The Bribery Act came into force last July. Hopefully you reviewed your systems and controls at that time. So does that mean job done? In a word – No.
Bribery and corruption risks need to be treated like any other form of business risk. You need to monitor them continuously and be prepared to change the way you deal with those risks. Your approach to risk is only ever as good as your risk assessment, so you need to carry out regular reviews to ensure that you identify any gaps and weaknesses. Remember that you may be unwittingly committing an offence just because your systems and controls are weak – even if no actual bribery has taken place.
Keep up with changes
Risks change, so your risk assessment needs to change as well. In the context of bribery and corruption, this could be because:
• You move into a new line of business
• You find out about practices in your business that you didn’t know about before
• You recruit new staff with a more relaxed approach to compliance
• Your regulator’s expectations change
• Case law develops
Don’t trip over your own rules
You need to ensure that you are complying with your own anti-bribery and corruption policies and procedures. So you need to have systems in place to check that you are meeting the standard you have set yourself.
It’s not enough to say that ‘we have a zero-tolerance’ approach to bribery. You need to be able to show that this is what happens in practice. So if, for example, you say that all gifts and hospitality over a certain value must be recorded, you have to check that this rule is being followed. If not, that suggests there may be a culture of non-compliance.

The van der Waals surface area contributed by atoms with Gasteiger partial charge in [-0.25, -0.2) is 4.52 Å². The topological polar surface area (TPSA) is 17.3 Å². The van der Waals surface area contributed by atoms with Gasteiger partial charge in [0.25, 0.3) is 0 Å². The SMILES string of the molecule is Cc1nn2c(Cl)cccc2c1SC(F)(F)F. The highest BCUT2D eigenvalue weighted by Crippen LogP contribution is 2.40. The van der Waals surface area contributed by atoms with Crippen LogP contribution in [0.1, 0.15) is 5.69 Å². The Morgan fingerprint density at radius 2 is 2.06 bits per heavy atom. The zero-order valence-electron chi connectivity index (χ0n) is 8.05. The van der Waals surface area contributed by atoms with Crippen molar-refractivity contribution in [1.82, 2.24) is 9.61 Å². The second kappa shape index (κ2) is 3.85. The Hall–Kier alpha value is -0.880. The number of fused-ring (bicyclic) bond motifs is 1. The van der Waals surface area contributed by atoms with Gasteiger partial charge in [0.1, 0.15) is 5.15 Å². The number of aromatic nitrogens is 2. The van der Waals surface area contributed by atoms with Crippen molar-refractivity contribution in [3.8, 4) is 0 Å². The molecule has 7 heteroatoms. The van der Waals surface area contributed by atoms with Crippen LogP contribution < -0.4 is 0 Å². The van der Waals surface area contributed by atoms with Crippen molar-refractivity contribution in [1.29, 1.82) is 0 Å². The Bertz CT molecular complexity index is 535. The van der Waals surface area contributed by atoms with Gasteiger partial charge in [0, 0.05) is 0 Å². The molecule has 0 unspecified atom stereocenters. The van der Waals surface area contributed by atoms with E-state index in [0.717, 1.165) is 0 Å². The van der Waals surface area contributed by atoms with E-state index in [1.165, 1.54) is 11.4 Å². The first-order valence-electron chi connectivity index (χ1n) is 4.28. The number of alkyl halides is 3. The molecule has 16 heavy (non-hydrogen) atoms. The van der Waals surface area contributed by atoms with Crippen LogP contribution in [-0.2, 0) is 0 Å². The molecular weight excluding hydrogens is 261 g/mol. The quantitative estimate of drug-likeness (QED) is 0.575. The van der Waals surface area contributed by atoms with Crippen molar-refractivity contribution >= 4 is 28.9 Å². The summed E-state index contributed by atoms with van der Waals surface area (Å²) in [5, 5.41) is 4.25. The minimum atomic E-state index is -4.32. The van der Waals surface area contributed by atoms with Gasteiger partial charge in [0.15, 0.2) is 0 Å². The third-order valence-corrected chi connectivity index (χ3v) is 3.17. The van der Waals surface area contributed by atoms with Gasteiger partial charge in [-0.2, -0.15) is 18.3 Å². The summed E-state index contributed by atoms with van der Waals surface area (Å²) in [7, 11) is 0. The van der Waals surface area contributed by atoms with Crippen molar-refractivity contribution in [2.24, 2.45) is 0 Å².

But everyone else does it!
Just because something is common practice does not give you a defence. However, there may be ways to manage that risk or find a new way of operating that is compliant. Remember that your customers & suppliers are also subject to the Bribery Act, so they should be as alert to these issues as you are. When it comes to bribery, it would be dangerous to assume that there is safety in numbers.
You need to imagine what you would do if the authorities turned up unannounced and asked to see your anti-bribery and corruption policies and procedures. Ideally, you should be in a position to hand over a file showing an up-to-date risk assessment, and a document showing how each of these risks has been addressed and how compliance is monitored. It should also be clear who is responsible for overseeing and enforcing your policies and procedures, and there should be evidence of commitment and engagement at the very top of the organisation.